Our advice for clinicians on the coronavirus is here.
If you are a member of the public looking for health advice, go to the NHS website. And if you are looking for the latest travel information, and advice about the government response to the outbreak, go to the gov.uk website.
Natalie Silvey, National Medical Director’s Fellow at NHS England, pays tribute to her friend and colleague Dr Kate Granger who passed away on Saturday 23 July.
“Hello my name is Natalie”. Every time I say that – to a patient, a relative or a colleague I think of Kate Granger. I had known Kate for years before I first met her at the Health and Care Innovation Expo in 2014 having chatted to her on Twitter. We kept missing each other in the hustle and bustle of the conference until we finally managed to meet and I got to have a hug with this incredible Yorkshire lass who already felt like a friend.
Kate described herself in her Twitter profile as wife, daughter, sister, aunty, friend, geriatrician, patient and author. But this description can never do her justice. She was also an inspiration.
Kate was diagnosed with a rare and aggressive form of cancer in August 2011. From diagnosis she knew it was incurable. She used her personal experience as an opportunity to improve the lives of millions of other patients.
Kate’s campaign – “Hello my name is…” – drew on her own encounters as a patient. In August 2013 she was admitted to hospital and she noticed that many of the staff looking after her didn’t introduce themselves before delivering care. Encouraged by her husband Chris to “stop whinging and do something” after discussing it with him, she did exactly this.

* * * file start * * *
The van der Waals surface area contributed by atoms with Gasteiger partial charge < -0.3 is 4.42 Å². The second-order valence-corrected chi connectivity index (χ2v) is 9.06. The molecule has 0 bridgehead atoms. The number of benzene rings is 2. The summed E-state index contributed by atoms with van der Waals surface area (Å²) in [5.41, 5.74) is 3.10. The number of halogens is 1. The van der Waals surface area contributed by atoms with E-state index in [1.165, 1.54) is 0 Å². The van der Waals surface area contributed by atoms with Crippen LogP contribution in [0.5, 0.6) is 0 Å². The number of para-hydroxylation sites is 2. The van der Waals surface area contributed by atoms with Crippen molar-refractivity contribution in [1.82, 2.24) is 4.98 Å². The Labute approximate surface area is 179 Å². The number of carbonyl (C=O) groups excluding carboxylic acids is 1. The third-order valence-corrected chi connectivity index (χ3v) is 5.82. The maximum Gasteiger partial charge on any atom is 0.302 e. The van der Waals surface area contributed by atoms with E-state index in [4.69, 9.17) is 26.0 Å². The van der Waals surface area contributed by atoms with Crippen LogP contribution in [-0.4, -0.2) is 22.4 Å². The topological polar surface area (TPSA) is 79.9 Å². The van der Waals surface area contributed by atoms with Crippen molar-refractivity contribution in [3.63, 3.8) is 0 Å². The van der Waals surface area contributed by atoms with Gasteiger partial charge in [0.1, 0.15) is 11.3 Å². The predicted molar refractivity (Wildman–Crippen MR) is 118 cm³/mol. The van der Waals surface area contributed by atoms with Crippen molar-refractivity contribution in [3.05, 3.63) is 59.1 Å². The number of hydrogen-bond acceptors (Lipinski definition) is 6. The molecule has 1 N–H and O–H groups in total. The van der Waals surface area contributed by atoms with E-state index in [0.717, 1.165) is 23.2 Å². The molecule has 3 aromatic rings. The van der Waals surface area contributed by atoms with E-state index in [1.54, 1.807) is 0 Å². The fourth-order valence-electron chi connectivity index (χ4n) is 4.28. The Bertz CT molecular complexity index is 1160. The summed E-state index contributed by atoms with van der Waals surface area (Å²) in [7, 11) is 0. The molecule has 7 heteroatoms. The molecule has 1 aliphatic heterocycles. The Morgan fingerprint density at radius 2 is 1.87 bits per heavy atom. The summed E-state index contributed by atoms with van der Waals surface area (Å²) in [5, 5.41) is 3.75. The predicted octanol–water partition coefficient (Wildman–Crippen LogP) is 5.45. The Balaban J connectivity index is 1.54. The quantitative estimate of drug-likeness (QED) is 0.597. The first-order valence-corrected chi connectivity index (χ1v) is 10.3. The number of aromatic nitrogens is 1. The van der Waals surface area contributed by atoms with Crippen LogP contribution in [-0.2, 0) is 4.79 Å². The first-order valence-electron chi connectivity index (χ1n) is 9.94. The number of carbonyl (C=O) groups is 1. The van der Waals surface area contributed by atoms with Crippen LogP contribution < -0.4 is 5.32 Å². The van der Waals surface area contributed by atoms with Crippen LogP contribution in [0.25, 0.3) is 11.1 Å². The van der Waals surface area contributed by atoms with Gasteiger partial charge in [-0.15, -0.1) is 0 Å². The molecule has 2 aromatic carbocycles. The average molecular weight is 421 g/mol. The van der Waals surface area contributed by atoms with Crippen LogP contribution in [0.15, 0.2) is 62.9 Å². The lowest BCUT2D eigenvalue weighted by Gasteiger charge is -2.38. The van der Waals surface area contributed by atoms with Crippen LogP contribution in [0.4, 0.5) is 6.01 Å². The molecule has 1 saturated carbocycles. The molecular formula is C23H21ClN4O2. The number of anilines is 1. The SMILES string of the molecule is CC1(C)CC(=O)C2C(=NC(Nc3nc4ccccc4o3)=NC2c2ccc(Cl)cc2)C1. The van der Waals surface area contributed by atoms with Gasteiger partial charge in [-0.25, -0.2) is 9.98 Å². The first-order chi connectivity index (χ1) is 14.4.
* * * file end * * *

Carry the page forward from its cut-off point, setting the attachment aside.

And “Hello my name is…” was born. The whole campaign focuses on something so simple but so vital – making sure that everyone – as a minimum – introduces himself or herself before each and every care interaction. It was a valuable reminder to staff to go back to basics, building trust and reaffirming a vital human connection with patients as people.
Kate toured the country visiting hospitals, healthcare professionals and others in her drive to improve care and make care truly patient centred. The campaign has spread globally all because of Kate and Chris, their focus and hard work.
The campaign also led directly to the Kate Granger Compassionate Care Awards, which will be presented for the third time in September at the Health and Innovation Expo 2016 in Manchester. These are given to outstanding individuals, organisations and teams who put compassion right and the heart of everything they do.
Over the past five years Kate and Chris ticked off as many items on her bucket list as possible. She travelled widely, wrote books about her experiences, baked huge numbers of cakes for cake sales, played Mozart’s flute concerto in G major in front of an audience, completed a tandem skydive from 10,000 feet despite being terrified of heights and ran the Leeds 10k run.
She completed her training and became a consultant in geriatric medicine. She shared with us all her experiences of cancer treatment, while rejoicing in the good things in life. She raised more than £250,000 for Yorkshire Cancer Centre and created a global movement to improve patient care through those four simple words – “Hello my name is…”.
All of this was done whilst Kate underwent treatment for her cancer. She worked tirelessly to spread her message far and wide and inspired hundreds of thousands of people. She will continue to.
I was there in the audience during her awards ceremony, when everyone watching the awards stood up with “Hello my name is” signs and saw the sheer delight on her face. Over the past couple of years I have spent some amazing time with Kate, talking at a conference with her, going for afternoon tea with a group of fellow lady doctors and even helping her to choose this year’s winners of the Kate Granger Compassionate Care Awards. I got to know this determined, intelligent, funny, brilliant woman and was lucky enough to call her my friend.
Comments on her donations page sum up the impact she has had, and will continue to have, on patient care: “Thanks Kate – you help us all realise you just have to do something to make a difference”, “You are an inspiration Kate, you have changed the face of patient experience in the NHS forever”, “thanks for everything you have done for the NHS”.